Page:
Georgia Senate passes amendment to cap income tax rate: The Income Tax Rate Cap Amendment passed in the Georgia Senate by a 79.25% majority on February 24, 2014. The measure now heads to the House of Representatives for approval. If a two-thirds vote is obtained in the House, then the amendment will appear on the general election ballot in November.[11] The measure would prohibit the state government from increasing the income tax rate above the current maximum rate of 6.0%. Senate President Pro Tem David Shafer (R-48), who sponsored the bill, argued, “It’s make it clear that our income tax rate is not going up. It helps increase our competitiveness by pointing out to businesses making expansion decisions that while other states could increase their rates tomorrow our rates are constitutionally capped.” Senate Minority Leader Steve Henson (D-41) claims that the amendment is a campaign tool for Republicans, saying, “Know that as legislators and as government we need to have different tools and different options available and voting for that restricts it. The only reason we’re doing it is so that we will have a campaign tool during the election.”[12]

Legislator introduces an initiative, referendum and recall amendment in West Virginia: The Initiative, Referendum and Recall Amendment has been introduced into the West Virginia Legislature by Sen. David Sypolt (R-14) and is co-sponsored by Sen. Donna Boley (R-3). The initiative would, as the title implies, grant voters the right to initiative, referendum and recall. According to the West Virginia Constitution, a two-thirds vote in both chambers of the West Virginia Legislature is required to refer an amendment to the ballot. The amendment is currently in the Senate Judiciary Committee and will later be in the Finance Committee before coming up for a vote in the Senate.[13]

Maryland Republicans want legislative term limits: Sixteen Republican state delegates co-sponsored a legislatively-referred constitutional amendment in the Maryland House. The Legislative Term Limits Amendment would impose a three term maximum limitation on all state legislators. In Maryland, a 60% majority vote in both chambers of the legislature is required to refer an amendment to the ballot.[14] The sixteen legislators will need to convince 56 other state delegates in order to achieve the necessary supermajority in the House.


Denton DAG campaign logo

The first fracking ban ballot measure in Texas featured in the city of Denton:

So far in 2014, the hot-button issue of fracking has motivated activists to initiate fracking ban measures in two Ohio cities, as well as in Johnson County, Illinois, and Denton, Texas. Although there was a streak of such measures across Colorado in 2013, this is the first year that Texas or Illinois voters will see proposed bans on local ballots.[15]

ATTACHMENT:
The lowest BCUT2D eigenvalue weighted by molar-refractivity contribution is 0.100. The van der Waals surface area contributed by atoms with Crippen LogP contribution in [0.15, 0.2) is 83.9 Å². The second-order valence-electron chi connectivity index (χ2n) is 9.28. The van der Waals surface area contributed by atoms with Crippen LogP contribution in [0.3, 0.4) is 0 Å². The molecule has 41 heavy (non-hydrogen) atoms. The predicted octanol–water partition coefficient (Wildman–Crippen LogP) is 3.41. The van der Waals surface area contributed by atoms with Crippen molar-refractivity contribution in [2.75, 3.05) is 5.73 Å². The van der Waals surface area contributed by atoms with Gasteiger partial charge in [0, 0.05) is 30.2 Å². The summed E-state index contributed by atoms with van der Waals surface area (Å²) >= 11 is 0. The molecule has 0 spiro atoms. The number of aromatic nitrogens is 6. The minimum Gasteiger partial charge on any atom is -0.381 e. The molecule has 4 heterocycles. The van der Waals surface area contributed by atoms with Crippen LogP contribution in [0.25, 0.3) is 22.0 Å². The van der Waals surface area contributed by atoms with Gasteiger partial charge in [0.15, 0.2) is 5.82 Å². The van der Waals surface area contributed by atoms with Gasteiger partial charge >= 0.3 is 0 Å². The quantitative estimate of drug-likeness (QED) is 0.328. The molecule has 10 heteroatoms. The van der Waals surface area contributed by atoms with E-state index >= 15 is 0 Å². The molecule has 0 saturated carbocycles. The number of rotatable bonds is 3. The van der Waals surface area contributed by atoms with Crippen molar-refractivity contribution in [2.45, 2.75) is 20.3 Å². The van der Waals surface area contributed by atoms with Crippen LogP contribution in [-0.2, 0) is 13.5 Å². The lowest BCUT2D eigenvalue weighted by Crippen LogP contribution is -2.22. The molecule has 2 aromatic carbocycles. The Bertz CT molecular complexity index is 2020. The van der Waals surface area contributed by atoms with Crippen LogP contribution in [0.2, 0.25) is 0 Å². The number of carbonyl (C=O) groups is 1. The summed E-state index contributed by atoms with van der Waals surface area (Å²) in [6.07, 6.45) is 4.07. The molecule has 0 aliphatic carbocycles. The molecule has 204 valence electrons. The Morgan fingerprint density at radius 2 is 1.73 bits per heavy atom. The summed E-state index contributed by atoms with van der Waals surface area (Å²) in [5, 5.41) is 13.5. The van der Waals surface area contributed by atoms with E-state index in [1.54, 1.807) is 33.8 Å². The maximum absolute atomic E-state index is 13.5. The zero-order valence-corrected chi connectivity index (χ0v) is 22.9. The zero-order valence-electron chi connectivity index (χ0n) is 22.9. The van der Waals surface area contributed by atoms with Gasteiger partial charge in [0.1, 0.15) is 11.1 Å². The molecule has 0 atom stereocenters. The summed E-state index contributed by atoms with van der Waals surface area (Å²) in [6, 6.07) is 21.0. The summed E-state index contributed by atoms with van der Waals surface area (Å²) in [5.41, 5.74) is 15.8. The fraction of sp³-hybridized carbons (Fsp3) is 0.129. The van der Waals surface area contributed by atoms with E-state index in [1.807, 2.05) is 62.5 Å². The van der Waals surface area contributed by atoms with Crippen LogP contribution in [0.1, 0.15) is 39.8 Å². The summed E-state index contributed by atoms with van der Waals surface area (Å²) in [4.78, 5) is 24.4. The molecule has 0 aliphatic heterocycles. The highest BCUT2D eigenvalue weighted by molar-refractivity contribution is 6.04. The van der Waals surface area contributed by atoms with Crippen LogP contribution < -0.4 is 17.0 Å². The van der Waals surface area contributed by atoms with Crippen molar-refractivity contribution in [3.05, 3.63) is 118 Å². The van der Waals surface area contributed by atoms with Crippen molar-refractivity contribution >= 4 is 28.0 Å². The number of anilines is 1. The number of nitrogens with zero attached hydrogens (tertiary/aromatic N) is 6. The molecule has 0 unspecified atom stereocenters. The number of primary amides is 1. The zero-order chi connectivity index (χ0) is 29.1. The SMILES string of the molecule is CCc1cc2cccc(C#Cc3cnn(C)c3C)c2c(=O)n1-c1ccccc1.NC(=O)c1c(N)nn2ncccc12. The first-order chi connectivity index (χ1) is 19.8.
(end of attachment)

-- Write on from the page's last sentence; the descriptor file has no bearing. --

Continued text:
Denton is home to 121,000 residents and features more than 270 natural gas wells. If the Denton Drilling Awareness Group (Denton DAG), which announced its initiative effort on February 18, 2014, can gather the requisite 596 valid signatures by its August 17, 2014, deadline, a ballot question will go before voters by November 4, 2014, at the latest, potentially making Denton the first major city in Texas to prohibit fracking.[16][15]

The efforts of Denton DAG have been fueled in part by complaints about oil and gas companies drilling and operating wells as close as 250 feet from Denton residential areas. Reports from residents living along Vintage Boulevard, Bonnie Brae Street and in Southridge have indicated multiple violations of the city’s restrictions, which include a minimum 1,200 feet buffer between gas wells and homes, schools, parks and hospitals. The city of Denton itself has gone to court against a Dallas-based driller called EagleRidge Energy over violations of city regulations.[16] [17]

“Frack well near Vintage/S. Bonnie Brae less than 250 ft from homes” (Denton, TX)[18]

Under the measure proposed by the Denton DAG, none of the 270 wells in the city would be allowed to use the method of extracting natural gas and oil known as hydraulic fracturing, or fracking, in which large amounts of water and sand, mixed with certain chemicals, are pumped into oil wells to break rock and allow natural gas and oil to be released. They would, however, be allowed to continue operation without fracking, as long as they followed city restrictions.[17]

As the election approaches, the first local Illinois fracking ban ballot proposal meets with opposition from industry and county commissioners:

The March 18, 2014, election featuring a ballot initiative against fracking in Johnson County, Illinois, is only three short weeks away. This initiative effort was started by a local group, supported by Southern Illinoisans Against Fracking Our Environment, and, as of February 19, 2014, is being opposed by a coalition of residents, businesses and organizations called Citizens Opposed to Johnson County Fracking Proposition. This group – which includes Mitch Garrett, president of an engineering consultation firm called Shawnee Professional Services, and County Commissioner Ernie Henshaw – has become active in the weeks before the election, attempting to persuade county electors to vote against the fracking ban proposal.[19]

Garrent claimed that the proposition, if approved, would put his company out of business. Ernie Henshaw, a county commissioner, said, “I don’t think we have the legal authority to override the state of Illinois. I think we’re going to end up in a lawsuit. They may get an injunction while this lawsuit is going on, but I think we’re in an undefendable position.”[20][19]